That section, though of great importance in our jurisprudence, is primarily addressed to the right of persons to have access to the courts and to obtain justice on the basis of the law as it in fact exists. No legal rights are conferred by this portion of the Constitution. Here *190 there is no plausible claim that the parties, in order to have their claims adjudicated under the law, were obliged to purchase justice from public officials as a prerequisite to having their claims adjudicated. Here the denial of General Electric's claim was conformable to the law, for under the well established law of Wisconsin no right of contribution against the employer exists.
We conclude that the exclusivity provision and the construction given it by this court does not violate Art. I, sec. 9. The trial court correctly concluded that General Electric failed to meet its burden of proof in showing that sec. 102.03(2), Stats., is unconstitutional under either the United States Constitution or the Wisconsin Constitution.
By the Court. Order affirmed.NOTES
 "(2) Where such conditions exist the right to the recovery of compensation pursuant to this chapter shall be the exclusive remedy against the employer and the worker's compensation insurance carrier."
 "Remedy for wrongs. SECTION 9. Every person is entitled to a certain remedy in the laws for all injuries, or wrongs which he may receive in his person, property, or character; he ought to obtain justice freely, and without being obliged to purchase it, completely and without denial, promptly and without delay, conformably to the laws."
 The origin and purpose of Art. I, sec. 9, is discussed in Christianson v. Pioneer Furniture Co., 101 Wis. 343, 347-48, 77 N.W. 174, 77 N.W. 917 (1898). As Christianson points out:
"That provision is very old. Its history dates back to the days of Magna Carta. It was designed to prevent a species of official exactions made as the price of delaying or expediting justice. From the lowest officer to the king himself, in the olden times, bribes were freely demanded and taken to procure the benefits of the laws. They bore no relation whatever to our system of exactions for expenses of litigation, called costs, or the charge as a tax on suits, imposed under laws which bear equally upon all; but they were arbitrary exactions sanctioned by the manners of the times, that went to the personal benefit of the judicial head or body controlling the execution of the law, or to servants or officers connected therewith. It was such abuse, among others, that the barons of England forced King John to abolish by granting the Magna Carta. It contained the following as one of the guaranteed limitations upon kingly prerogatives: `We will not sell the right and justice to anyone, nor will we refuse it, or put it off.' Says Sir Edward Coke, `The king, in the judgment of the law, is ever present and repeating in all his courts, `Nulli vendemus, nulli negabimus, aut differemus rectum vel justitiam,' and therefore every subject, for injury done him `in bonis, in terris, vel persona' by any other subject, be he ecclesiastical or temporal, without any exceptions, may take his remedy by the course of the law and have justice and right for the injury done to him, freely without sale, fully without any denial, and speedily without delay.' So the right thus obtained as a concession from sovereign power has come down to us through the centuries that have passed, and been preserved in all its integrity in substantially all state constitutions. They do not grant the right, but guarantee the preservation of one that existed under the constitution of England."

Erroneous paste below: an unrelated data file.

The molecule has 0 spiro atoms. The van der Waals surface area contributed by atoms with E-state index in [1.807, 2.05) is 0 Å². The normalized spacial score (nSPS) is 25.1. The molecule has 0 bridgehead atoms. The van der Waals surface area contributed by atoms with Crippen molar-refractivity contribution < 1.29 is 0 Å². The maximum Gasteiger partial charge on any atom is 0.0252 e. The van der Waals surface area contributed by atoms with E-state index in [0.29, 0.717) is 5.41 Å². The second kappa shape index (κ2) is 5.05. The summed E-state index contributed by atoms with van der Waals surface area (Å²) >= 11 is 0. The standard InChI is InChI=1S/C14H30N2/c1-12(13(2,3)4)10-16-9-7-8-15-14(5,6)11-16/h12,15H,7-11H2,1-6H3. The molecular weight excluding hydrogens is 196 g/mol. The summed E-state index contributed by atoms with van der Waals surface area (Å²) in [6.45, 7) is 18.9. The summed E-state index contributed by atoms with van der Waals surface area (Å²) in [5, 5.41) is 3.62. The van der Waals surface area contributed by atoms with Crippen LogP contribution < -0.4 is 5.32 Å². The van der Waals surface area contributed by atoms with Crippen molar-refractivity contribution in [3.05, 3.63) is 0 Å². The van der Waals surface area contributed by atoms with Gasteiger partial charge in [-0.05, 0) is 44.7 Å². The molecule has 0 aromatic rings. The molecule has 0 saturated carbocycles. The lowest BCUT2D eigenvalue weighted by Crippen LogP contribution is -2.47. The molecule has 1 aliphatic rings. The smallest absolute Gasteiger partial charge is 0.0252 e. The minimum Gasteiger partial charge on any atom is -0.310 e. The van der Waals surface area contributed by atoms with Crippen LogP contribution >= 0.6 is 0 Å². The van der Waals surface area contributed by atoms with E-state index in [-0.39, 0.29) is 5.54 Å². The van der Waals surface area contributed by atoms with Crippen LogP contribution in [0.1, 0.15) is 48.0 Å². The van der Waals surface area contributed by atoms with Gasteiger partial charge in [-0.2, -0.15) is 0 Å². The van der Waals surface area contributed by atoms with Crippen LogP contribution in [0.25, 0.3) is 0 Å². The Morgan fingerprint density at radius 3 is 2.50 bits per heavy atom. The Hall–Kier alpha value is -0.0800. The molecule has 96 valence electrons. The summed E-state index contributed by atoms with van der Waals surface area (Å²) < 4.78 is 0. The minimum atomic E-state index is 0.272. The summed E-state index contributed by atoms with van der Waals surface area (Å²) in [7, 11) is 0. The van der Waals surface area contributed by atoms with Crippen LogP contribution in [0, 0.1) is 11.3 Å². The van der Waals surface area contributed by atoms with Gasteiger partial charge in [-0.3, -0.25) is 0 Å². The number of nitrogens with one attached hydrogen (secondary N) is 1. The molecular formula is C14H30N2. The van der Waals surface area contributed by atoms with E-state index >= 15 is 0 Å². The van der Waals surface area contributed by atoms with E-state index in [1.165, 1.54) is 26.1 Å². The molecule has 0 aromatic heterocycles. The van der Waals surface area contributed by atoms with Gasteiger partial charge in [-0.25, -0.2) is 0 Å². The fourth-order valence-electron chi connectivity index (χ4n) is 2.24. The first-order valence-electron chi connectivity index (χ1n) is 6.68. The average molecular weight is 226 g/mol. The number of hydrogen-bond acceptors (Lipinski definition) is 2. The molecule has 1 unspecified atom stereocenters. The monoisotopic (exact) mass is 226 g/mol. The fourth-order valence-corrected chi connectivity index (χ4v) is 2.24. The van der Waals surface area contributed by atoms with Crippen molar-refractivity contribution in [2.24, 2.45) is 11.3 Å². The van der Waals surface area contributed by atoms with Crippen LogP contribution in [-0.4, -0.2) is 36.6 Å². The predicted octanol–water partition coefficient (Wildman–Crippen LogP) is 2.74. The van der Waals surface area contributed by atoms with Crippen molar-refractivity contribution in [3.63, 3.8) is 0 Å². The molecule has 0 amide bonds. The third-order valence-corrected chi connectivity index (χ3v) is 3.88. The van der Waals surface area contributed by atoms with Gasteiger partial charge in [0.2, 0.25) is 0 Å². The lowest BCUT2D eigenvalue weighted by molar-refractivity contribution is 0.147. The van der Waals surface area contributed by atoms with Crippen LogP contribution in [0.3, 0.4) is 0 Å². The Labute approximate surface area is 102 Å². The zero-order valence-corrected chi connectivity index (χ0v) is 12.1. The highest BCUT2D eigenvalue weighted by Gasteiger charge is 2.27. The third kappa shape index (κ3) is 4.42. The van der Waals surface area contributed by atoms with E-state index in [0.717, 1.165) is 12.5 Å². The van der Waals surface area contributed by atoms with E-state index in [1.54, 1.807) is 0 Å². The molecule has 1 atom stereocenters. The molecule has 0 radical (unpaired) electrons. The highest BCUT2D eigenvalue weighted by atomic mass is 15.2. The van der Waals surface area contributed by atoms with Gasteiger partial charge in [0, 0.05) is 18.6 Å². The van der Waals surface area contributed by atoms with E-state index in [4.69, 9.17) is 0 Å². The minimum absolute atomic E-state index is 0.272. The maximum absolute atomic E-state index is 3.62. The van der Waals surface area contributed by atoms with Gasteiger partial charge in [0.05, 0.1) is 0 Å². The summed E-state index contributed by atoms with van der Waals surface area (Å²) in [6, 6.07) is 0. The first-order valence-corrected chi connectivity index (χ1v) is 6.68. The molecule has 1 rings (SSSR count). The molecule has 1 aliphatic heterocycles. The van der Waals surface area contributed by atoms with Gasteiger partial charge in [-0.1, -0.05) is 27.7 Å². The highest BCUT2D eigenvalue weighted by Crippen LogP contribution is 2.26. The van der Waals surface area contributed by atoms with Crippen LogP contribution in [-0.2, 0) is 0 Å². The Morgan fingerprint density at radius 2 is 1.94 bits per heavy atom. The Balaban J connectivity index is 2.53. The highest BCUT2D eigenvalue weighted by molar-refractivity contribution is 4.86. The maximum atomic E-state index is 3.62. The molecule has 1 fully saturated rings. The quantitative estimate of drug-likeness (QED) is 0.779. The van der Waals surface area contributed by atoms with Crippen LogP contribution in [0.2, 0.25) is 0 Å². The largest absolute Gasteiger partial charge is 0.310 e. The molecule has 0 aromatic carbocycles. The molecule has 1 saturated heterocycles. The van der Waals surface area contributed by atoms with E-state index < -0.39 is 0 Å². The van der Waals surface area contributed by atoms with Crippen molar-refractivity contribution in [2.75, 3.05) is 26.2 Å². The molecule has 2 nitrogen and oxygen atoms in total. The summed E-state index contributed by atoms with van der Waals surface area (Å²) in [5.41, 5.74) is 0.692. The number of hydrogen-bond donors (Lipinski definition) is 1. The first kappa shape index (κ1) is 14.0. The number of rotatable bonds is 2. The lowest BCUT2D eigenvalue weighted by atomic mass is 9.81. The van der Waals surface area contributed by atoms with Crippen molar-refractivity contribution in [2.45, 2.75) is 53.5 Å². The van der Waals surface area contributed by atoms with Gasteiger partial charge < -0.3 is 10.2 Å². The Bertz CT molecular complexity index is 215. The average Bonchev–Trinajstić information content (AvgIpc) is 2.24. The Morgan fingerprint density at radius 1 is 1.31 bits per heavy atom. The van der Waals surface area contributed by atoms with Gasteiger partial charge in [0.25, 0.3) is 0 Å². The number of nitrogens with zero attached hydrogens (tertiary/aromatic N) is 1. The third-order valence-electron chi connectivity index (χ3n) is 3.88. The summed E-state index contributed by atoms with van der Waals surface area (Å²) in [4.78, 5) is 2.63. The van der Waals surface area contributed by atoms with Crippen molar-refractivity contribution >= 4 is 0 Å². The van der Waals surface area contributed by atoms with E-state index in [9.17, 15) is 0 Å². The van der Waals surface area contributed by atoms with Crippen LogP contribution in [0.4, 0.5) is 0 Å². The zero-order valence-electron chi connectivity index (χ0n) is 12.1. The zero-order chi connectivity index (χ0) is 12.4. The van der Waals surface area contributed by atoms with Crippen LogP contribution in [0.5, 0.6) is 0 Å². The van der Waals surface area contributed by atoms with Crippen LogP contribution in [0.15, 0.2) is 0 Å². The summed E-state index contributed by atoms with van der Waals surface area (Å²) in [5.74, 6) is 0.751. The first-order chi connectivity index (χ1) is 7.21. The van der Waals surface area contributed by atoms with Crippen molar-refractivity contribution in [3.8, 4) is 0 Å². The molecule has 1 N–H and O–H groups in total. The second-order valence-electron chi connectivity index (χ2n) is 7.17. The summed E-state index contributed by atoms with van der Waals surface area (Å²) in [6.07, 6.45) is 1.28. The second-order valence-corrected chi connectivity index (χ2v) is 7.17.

See also, Kallas Millwork Corp. v. Square D Co., 66 Wis. 2d 382, 393, 225 N.W.2d 454 (1975), which refers to the possible application of the constitutional provision where a remedy is sought for a "legislatively recognized right." (Emphasis supplied.)